08 February 2009

Star jelly

This evening there was a broadcast on UK radio 4 about the mystery of "star jelly."

You can read about it on
BBC Scotland outdoors.

Although some theories have been suggested, there is no certainty as to what "star jelly" is. It is rather unlikely that it has fallen from the stars.

When we listened to the programme, we realised that we had found some star jelly on a walk on 22nd September 2008.

It was lying on grass at the edge of a farm road and looked like featureless transparent jelly. We thought that it might be a slime mould.

We took some of the star jelly home, and when Fred examined it under his microscope he could see small black dots and transparent hair-like structures.

22nd August 2009

Today I found more star jelly. This time it was at 675m on a Scottish hill, close to a small pool. You can see it in the foreground in this picture.

The most favoured explanation now seems to be that star jelly is unfertilised frog or toad spawn which is left when the frog/toad has been eaten by a predator.

19th September 2009

The Times has published an article on star jelly today

4th November 2009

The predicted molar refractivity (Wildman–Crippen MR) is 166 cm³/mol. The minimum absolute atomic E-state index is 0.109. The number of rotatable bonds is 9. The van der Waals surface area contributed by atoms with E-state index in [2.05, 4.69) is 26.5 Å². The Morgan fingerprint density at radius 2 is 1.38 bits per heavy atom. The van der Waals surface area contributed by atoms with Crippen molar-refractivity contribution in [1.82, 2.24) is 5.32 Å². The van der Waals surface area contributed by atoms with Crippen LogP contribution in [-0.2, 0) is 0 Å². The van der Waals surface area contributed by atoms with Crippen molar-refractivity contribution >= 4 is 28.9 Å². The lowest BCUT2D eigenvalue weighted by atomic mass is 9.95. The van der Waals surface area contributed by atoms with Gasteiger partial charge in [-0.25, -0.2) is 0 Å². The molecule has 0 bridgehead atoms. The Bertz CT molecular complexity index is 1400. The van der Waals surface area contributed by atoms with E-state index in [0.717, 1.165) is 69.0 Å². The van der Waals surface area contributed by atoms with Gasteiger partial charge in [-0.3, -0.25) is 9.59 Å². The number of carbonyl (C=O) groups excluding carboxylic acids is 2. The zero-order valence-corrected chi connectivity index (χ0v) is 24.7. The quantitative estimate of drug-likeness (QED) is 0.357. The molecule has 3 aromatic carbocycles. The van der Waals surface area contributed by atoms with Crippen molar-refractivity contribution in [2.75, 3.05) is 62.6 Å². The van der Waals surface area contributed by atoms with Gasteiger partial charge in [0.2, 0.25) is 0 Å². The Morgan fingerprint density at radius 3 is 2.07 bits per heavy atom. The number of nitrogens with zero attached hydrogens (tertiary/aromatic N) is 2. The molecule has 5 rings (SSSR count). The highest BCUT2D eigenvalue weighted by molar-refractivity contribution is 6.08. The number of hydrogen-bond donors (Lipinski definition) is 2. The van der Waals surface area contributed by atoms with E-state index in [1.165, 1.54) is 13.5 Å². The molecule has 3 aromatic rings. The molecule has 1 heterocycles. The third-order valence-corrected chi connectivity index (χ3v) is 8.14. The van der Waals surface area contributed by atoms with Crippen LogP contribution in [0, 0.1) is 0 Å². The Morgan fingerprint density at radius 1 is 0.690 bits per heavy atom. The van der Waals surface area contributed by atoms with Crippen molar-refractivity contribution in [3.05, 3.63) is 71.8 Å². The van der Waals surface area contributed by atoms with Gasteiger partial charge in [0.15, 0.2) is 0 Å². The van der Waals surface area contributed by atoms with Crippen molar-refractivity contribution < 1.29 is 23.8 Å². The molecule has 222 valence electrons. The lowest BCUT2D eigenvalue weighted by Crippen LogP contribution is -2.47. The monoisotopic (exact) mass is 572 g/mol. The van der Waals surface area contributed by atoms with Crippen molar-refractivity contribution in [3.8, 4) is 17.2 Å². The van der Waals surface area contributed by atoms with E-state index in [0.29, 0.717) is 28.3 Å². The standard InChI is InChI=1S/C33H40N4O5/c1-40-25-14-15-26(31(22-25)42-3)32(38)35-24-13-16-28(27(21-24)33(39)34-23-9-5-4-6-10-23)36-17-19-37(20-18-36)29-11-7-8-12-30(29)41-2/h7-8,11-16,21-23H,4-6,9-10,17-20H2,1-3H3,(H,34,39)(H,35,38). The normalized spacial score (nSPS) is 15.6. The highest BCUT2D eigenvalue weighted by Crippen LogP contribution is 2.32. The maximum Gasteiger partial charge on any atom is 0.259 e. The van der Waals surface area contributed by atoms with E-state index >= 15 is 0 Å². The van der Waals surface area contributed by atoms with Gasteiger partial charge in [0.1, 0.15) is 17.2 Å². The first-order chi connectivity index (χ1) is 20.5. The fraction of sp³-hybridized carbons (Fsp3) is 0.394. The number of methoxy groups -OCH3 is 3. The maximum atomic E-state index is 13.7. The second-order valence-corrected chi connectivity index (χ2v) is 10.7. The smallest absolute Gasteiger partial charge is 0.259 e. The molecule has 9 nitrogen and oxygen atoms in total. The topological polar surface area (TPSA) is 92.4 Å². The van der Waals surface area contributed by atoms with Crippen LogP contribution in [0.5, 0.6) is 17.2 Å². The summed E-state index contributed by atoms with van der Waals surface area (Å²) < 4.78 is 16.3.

Yet more star jelly. A friend found this while we were out on a walk together. Once again, it was on grass on open moorland.

We returned on 15th November and the star jelly was still there, though it had been trampled and didn't look so fresh. We also found two more lots of star jelly, each more than 1 km apart so apparently unrelated to each other. This suggests that it cannot be uncommon, at least not in this area.

3rd October 2010

More star jelly, this time near Helensburgh.

For some more far-fetched explanations as to what star jelly is, see the New Scientist and the Mearns Leader among others.

05 February 2009

More ice spikes

Yesterday morning the temperature was around -5ºC and had become quite suddenly colder overnight. I found two ice spikes, so the conditions must have been near perfect. Unusually, neither was in the paint tray that has been so productive in the past.

The larger ice spike appeared to have frozen at its tip and produced another tip on the upper side. It had a vertical height of 38mm, though the length from the right side of the base (as seen in the 1st picture) to the tip of the spike was 55mm.

The next picture shows the large tray in which this spike had formed. It measures 52x52mm and the water depth was around 40mm.

A second spike had formed in a flooded plant pot. This one was much smaller - 30mm in height.

To the right of this spike were 3 small humps. Maybe there were 4 competing gaps in the ice, and the spike on the left won comparatively late in the process of formation.

There are more ice spikes on our website and you can read more on the website of the Physics Department of the University of Toronto.